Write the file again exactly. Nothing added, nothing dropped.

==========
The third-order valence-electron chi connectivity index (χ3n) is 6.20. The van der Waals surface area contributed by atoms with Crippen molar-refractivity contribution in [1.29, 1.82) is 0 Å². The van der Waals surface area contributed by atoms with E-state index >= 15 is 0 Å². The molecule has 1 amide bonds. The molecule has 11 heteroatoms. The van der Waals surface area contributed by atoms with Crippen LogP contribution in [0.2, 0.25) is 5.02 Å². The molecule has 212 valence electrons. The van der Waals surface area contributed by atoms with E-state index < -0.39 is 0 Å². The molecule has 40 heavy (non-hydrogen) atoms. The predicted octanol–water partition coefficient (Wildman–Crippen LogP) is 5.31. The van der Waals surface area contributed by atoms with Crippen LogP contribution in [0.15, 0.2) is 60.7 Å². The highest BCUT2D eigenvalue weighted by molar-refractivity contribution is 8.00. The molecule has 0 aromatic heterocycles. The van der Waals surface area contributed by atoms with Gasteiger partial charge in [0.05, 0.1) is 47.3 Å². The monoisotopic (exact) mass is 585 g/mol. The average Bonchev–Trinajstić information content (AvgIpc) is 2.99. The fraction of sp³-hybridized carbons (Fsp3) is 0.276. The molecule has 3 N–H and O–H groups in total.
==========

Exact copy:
The third-order valence-electron chi connectivity index (χ3n) is 6.20. The van der Waals surface area contributed by atoms with Crippen molar-refractivity contribution in [1.29, 1.82) is 0 Å². The van der Waals surface area contributed by atoms with E-state index >= 15 is 0 Å². The molecule has 1 amide bonds. The molecule has 11 heteroatoms. The van der Waals surface area contributed by atoms with Crippen LogP contribution in [0.2, 0.25) is 5.02 Å². The molecule has 212 valence electrons. The van der Waals surface area contributed by atoms with E-state index < -0.39 is 0 Å². The molecule has 40 heavy (non-hydrogen) atoms. The predicted octanol–water partition coefficient (Wildman–Crippen LogP) is 5.31. The van der Waals surface area contributed by atoms with Crippen LogP contribution in [0.15, 0.2) is 60.7 Å². The highest BCUT2D eigenvalue weighted by molar-refractivity contribution is 8.00. The molecule has 0 aromatic heterocycles. The van der Waals surface area contributed by atoms with Gasteiger partial charge in [0.05, 0.1) is 47.3 Å². The monoisotopic (exact) mass is 585 g/mol. The average Bonchev–Trinajstić information content (AvgIpc) is 2.99. The fraction of sp³-hybridized carbons (Fsp3) is 0.276. The molecule has 3 N–H and O–H groups in total.